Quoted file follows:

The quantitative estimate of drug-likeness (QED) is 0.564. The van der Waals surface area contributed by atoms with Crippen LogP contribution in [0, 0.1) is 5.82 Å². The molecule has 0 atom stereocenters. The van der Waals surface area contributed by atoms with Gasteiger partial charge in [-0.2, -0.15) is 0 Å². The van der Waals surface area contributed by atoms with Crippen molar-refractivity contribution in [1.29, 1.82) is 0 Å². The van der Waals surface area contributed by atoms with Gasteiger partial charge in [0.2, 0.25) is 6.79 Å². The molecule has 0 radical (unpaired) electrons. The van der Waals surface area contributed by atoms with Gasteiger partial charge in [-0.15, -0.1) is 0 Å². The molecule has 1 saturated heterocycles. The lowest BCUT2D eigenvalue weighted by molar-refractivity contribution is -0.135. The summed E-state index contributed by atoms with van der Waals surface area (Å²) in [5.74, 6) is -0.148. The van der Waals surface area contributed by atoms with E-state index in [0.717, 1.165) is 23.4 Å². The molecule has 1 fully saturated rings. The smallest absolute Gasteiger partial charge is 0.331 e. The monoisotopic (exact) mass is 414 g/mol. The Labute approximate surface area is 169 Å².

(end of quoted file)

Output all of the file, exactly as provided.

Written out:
The quantitative estimate of drug-likeness (QED) is 0.564. The van der Waals surface area contributed by atoms with Crippen LogP contribution in [0, 0.1) is 5.82 Å². The molecule has 0 atom stereocenters. The van der Waals surface area contributed by atoms with Gasteiger partial charge in [-0.2, -0.15) is 0 Å². The van der Waals surface area contributed by atoms with Crippen molar-refractivity contribution in [1.29, 1.82) is 0 Å². The van der Waals surface area contributed by atoms with Gasteiger partial charge in [0.2, 0.25) is 6.79 Å². The molecule has 0 radical (unpaired) electrons. The van der Waals surface area contributed by atoms with Gasteiger partial charge in [-0.15, -0.1) is 0 Å². The molecule has 1 saturated heterocycles. The lowest BCUT2D eigenvalue weighted by molar-refractivity contribution is -0.135. The summed E-state index contributed by atoms with van der Waals surface area (Å²) in [5.74, 6) is -0.148. The van der Waals surface area contributed by atoms with E-state index in [0.717, 1.165) is 23.4 Å². The molecule has 1 fully saturated rings. The smallest absolute Gasteiger partial charge is 0.331 e. The monoisotopic (exact) mass is 414 g/mol. The Labute approximate surface area is 169 Å².